Last week the U.S. Senate Finance Committee issued recommendations that the Senate may consider regarding reforming the tax system as it relates to tax-exempt organizations and charitable giving.
While it is clear that we have a long way to go before we achieve fundamental reform of this system, the recent IRS scandal has focused a great deal of attention on this area. As a result, we would not be surprised if Congress soon embarks on a comprehensive overhaul.
Later this year, the Sustainable Law Group will open an office in Washington, DC. Our DC office will provide representation to nonprofit organizations, hybrid entities and small businesses in the DC area. We will also use our DC presence to advocate for laws and regulations that support entities and individuals offering sustainable solutions to societal and environmental issues.
Although we cannot detail the myriad of areas the Senate report touches upon, we highlight here a few areas that may be of particular interest to our clients.
Especially noteworthy for nonprofit social enterprises, the report suggests a number of ways the government can limit the benefits provided to nonprofits engaging in business activities and the donors that support such nonprofits. However, the report also offers a carve-out for nonprofits engaging in business activities that directly further their charitable mission.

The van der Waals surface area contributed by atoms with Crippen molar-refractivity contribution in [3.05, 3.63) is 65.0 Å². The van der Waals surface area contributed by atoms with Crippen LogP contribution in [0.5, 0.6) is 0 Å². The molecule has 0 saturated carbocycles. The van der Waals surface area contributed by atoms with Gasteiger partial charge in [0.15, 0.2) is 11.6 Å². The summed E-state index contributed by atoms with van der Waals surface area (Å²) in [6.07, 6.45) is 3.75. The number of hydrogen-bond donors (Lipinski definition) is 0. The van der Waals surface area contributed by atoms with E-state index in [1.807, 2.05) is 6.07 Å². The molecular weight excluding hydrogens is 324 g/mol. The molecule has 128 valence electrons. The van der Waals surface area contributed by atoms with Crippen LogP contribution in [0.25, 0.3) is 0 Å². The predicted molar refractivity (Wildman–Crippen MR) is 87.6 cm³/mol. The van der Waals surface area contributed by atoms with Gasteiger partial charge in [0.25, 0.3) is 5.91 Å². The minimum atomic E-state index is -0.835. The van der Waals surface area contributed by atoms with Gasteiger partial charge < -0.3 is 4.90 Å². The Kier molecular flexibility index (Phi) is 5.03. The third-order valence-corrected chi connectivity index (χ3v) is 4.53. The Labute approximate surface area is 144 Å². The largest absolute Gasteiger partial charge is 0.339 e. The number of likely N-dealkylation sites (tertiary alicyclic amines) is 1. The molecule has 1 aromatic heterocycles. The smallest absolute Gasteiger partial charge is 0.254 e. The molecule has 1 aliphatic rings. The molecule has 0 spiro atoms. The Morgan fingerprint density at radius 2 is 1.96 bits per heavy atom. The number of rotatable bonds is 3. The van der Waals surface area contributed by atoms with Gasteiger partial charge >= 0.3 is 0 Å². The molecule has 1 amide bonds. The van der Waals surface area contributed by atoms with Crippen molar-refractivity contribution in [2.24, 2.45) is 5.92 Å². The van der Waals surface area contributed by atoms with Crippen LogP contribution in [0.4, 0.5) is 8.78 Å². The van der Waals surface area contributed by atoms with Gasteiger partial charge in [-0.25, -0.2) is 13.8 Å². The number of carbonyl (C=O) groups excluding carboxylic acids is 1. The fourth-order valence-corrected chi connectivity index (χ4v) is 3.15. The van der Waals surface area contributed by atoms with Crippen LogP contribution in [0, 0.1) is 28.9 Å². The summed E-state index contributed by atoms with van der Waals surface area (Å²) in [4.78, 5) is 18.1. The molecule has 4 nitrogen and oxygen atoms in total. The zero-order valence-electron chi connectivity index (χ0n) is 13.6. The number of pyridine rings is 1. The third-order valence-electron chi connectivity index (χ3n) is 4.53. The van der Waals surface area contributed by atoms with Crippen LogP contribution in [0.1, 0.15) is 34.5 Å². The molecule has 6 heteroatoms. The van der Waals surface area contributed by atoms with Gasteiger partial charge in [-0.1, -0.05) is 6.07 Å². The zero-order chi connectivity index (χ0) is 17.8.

CHARITABLE CONTRIBUTION DEDUCTION
1. Outright repeal of the charitable contribution deduction.
2. Converting the deduction to a refundable or Nonrefundable credit
3. Structuring the charitable incentive as a "match" paid directly to the charity (and possibly linking this to the current deduction).
4. Capping the value of the charitable contribution deduction (an option the Obama Administration has repeatedly proffered).
5. Allowing taxpayers that don’t itemize deductions to receive benefits from charitable contributions.
6. Allowing the deduction solely for those charities that serve the "needy."
8. Increase effect of charitable incentives by limiting deduction to taxpayers who give a minimum percentage of their income.
9. And a variety of options to restrict or limit the deduction.
LIMITS ON EXECUTIVE COMPENSATION
The report identifies two ways nonprofits can limit executive compensation, including further defining what constitutes a private benefit when a nonprofit enters into a for profit partnership, increasing officer and director obligations to investigate potential insider benefits](http://www.finance.senate.gov/newsroom/ranking/release/?id=5fa343ed-87eb-49b0-82b9-28a9502910f7), and requiring nonprofit leaders to disclose the compensation surveys they use to justify executive compensation.
The Senate Finance Committee report also includes a number of recommendations regarding lobbying and political activities of nonprofit organizations.
Please contact us if you would like more information on how current tax-exempt organizations’ laws and regulations apply to you, and if you are interested in engaging with policymakers to reform the system Ina way that better serves sustainable organizations.